“Data Mining Doesn’t Catch Terrorists”

That’s the quickest summary of a paper the Cato Institute issued today, which I co-wrote with Jeff Jonas, distinguished engineer and chief scientist with IBM’s Entity Analytic Solutions Group.

Data mining is the effort to gain knowledge from patterns in data.  A retailer can use data mining to sift through past customer interactions and learn more about potential new customers, but it can’t figure out which customers will actually come into a new store.  Terrorism is so rare in society that there are no patterns to search for.  Data mining has no capability to ferret out terrorists. 

It appears that the Automated Targeting System, which made news last week (because of its previously unknown focus on American travelers), uses data mining.  It sifts through information about border-crossers to assign them a “risk score.”

In a National Journal article published last week, Secretary of Homeland Secretary Michael Chertoff discussed ATS, revealing the need for government officials to get more clear about what they are doing, what works, and what doesn’t work.  According to NJ, Chertoff called ATS “the process by which we collect that information and analyze it to see what are the patterns and the relationships that tell us, for example, that a particular telephone number is associated with a terrorist, or something of that sort.”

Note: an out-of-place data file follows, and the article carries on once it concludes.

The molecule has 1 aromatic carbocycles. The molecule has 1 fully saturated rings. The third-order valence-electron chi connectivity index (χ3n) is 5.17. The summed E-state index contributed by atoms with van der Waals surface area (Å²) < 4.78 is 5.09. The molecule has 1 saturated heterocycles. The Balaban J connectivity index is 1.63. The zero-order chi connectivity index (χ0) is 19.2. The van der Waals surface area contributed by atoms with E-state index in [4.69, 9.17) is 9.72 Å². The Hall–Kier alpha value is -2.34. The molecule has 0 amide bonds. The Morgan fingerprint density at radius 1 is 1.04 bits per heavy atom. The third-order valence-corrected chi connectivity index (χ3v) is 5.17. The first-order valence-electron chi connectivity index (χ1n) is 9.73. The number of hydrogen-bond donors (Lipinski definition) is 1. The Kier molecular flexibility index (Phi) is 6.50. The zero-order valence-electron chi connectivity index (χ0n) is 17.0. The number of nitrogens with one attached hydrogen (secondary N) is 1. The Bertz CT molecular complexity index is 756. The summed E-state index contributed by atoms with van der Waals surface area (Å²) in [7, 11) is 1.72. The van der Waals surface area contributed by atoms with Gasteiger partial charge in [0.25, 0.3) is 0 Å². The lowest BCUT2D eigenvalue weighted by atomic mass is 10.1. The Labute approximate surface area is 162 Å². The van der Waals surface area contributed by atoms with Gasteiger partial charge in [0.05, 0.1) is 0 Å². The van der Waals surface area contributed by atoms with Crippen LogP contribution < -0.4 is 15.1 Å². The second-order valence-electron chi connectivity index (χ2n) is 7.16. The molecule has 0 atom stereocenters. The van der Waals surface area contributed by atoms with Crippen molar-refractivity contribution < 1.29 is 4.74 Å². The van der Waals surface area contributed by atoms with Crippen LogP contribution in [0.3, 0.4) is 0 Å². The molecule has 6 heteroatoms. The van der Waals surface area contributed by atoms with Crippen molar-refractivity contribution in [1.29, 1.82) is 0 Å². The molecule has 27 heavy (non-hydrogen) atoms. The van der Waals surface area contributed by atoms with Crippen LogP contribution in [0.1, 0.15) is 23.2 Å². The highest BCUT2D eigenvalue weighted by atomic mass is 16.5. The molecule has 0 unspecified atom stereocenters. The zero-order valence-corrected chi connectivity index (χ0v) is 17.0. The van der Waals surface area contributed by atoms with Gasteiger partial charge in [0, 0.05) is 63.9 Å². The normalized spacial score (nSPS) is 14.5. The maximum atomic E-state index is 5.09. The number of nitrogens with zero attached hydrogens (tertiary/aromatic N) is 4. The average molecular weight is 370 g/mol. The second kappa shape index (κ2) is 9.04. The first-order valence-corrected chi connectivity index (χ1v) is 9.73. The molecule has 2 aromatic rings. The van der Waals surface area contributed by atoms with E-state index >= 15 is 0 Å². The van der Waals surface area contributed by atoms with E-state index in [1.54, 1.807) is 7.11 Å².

Comparing the number of a traveler to phone numbers of terrorists is data matching and it is not what ATS does - or at least not the interesting part of what ATS does.  Data matching, link analysis, or “pulling strings” is a proven investigative method and, as we discuss in our paper, it’s what could have prevented the attacks of 9/11.

There should be forthright public discussion about whether a program like ATS, or any data mining program, can catch terrorists.  Such a program might help fight ordinary crime, where suitable patterns may be detectable.  But whether the public would countenance mass surveillance for ordinary crime control is a different question than whether it would accept such methods to prevent terrorism.